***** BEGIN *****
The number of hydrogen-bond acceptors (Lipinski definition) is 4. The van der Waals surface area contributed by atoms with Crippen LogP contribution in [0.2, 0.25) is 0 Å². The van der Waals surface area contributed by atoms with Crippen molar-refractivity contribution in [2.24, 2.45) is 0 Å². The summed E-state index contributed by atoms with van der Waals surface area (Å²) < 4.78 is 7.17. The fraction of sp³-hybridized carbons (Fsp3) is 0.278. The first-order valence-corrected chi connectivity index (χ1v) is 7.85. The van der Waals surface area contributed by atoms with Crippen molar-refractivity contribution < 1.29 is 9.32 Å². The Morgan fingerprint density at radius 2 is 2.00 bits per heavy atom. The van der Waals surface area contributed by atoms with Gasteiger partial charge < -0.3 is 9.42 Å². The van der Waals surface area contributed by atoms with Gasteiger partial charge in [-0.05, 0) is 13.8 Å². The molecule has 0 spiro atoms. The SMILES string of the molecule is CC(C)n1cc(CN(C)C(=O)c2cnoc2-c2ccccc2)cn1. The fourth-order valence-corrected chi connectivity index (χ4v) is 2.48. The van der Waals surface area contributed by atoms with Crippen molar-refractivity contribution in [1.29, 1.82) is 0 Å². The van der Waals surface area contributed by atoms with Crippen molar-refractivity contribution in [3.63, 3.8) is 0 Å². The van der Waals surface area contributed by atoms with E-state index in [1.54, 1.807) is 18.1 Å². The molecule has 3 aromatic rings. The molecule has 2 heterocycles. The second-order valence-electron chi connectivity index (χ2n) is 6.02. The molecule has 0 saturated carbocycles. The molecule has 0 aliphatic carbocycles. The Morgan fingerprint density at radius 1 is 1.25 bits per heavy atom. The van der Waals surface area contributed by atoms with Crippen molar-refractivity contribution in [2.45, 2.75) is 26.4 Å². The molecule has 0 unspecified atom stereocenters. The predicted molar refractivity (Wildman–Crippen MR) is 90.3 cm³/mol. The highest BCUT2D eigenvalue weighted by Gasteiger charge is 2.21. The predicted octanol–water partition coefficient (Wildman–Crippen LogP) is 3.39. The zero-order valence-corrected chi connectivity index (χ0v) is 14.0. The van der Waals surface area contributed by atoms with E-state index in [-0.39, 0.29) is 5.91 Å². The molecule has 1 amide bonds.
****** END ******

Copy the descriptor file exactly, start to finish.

The number of hydrogen-bond acceptors (Lipinski definition) is 4. The van der Waals surface area contributed by atoms with Crippen LogP contribution in [0.2, 0.25) is 0 Å². The van der Waals surface area contributed by atoms with Crippen molar-refractivity contribution in [2.24, 2.45) is 0 Å². The summed E-state index contributed by atoms with van der Waals surface area (Å²) < 4.78 is 7.17. The fraction of sp³-hybridized carbons (Fsp3) is 0.278. The first-order valence-corrected chi connectivity index (χ1v) is 7.85. The van der Waals surface area contributed by atoms with Crippen molar-refractivity contribution < 1.29 is 9.32 Å². The Morgan fingerprint density at radius 2 is 2.00 bits per heavy atom. The van der Waals surface area contributed by atoms with Gasteiger partial charge < -0.3 is 9.42 Å². The van der Waals surface area contributed by atoms with Gasteiger partial charge in [-0.05, 0) is 13.8 Å². The molecule has 0 spiro atoms. The SMILES string of the molecule is CC(C)n1cc(CN(C)C(=O)c2cnoc2-c2ccccc2)cn1. The fourth-order valence-corrected chi connectivity index (χ4v) is 2.48. The van der Waals surface area contributed by atoms with Crippen molar-refractivity contribution in [1.29, 1.82) is 0 Å². The van der Waals surface area contributed by atoms with Crippen molar-refractivity contribution in [3.63, 3.8) is 0 Å². The van der Waals surface area contributed by atoms with E-state index in [1.54, 1.807) is 18.1 Å². The molecule has 3 aromatic rings. The molecule has 2 heterocycles. The second-order valence-electron chi connectivity index (χ2n) is 6.02. The molecule has 0 saturated carbocycles. The molecule has 0 aliphatic carbocycles. The Morgan fingerprint density at radius 1 is 1.25 bits per heavy atom. The van der Waals surface area contributed by atoms with Crippen molar-refractivity contribution in [2.45, 2.75) is 26.4 Å². The molecule has 0 unspecified atom stereocenters. The predicted molar refractivity (Wildman–Crippen MR) is 90.3 cm³/mol. The highest BCUT2D eigenvalue weighted by Gasteiger charge is 2.21. The predicted octanol–water partition coefficient (Wildman–Crippen LogP) is 3.39. The zero-order valence-corrected chi connectivity index (χ0v) is 14.0. The van der Waals surface area contributed by atoms with E-state index in [-0.39, 0.29) is 5.91 Å². The molecule has 1 amide bonds.